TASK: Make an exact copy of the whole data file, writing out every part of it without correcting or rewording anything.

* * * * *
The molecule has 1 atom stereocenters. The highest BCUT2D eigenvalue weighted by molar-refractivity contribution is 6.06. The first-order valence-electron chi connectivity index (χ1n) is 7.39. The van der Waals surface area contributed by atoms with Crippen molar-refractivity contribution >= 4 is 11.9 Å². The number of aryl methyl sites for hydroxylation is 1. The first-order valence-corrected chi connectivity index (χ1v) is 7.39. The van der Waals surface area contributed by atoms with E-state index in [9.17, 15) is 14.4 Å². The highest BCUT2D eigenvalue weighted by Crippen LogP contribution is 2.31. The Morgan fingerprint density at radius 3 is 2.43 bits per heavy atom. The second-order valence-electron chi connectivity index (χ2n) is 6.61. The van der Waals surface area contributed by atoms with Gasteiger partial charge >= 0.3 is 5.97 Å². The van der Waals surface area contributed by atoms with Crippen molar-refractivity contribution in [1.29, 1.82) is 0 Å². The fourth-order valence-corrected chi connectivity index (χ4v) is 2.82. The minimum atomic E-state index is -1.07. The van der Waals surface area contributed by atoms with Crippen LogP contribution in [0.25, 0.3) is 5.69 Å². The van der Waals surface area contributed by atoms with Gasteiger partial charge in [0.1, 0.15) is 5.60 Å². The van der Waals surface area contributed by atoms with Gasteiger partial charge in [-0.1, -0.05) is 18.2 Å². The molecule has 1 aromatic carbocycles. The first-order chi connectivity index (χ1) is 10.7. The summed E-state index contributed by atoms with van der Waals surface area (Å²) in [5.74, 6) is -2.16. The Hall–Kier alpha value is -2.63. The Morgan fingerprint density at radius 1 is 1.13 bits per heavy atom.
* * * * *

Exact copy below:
The molecule has 1 atom stereocenters. The highest BCUT2D eigenvalue weighted by molar-refractivity contribution is 6.06. The first-order valence-electron chi connectivity index (χ1n) is 7.39. The van der Waals surface area contributed by atoms with Crippen molar-refractivity contribution >= 4 is 11.9 Å². The number of aryl methyl sites for hydroxylation is 1. The first-order valence-corrected chi connectivity index (χ1v) is 7.39. The van der Waals surface area contributed by atoms with E-state index in [9.17, 15) is 14.4 Å². The highest BCUT2D eigenvalue weighted by Crippen LogP contribution is 2.31. The Morgan fingerprint density at radius 3 is 2.43 bits per heavy atom. The second-order valence-electron chi connectivity index (χ2n) is 6.61. The van der Waals surface area contributed by atoms with Gasteiger partial charge >= 0.3 is 5.97 Å². The van der Waals surface area contributed by atoms with Crippen molar-refractivity contribution in [1.29, 1.82) is 0 Å². The fourth-order valence-corrected chi connectivity index (χ4v) is 2.82. The minimum atomic E-state index is -1.07. The van der Waals surface area contributed by atoms with Crippen LogP contribution in [0.25, 0.3) is 5.69 Å². The van der Waals surface area contributed by atoms with Gasteiger partial charge in [0.1, 0.15) is 5.60 Å². The van der Waals surface area contributed by atoms with Gasteiger partial charge in [-0.1, -0.05) is 18.2 Å². The molecule has 1 aromatic carbocycles. The first-order chi connectivity index (χ1) is 10.7. The summed E-state index contributed by atoms with van der Waals surface area (Å²) in [5.74, 6) is -2.16. The Hall–Kier alpha value is -2.63. The Morgan fingerprint density at radius 1 is 1.13 bits per heavy atom.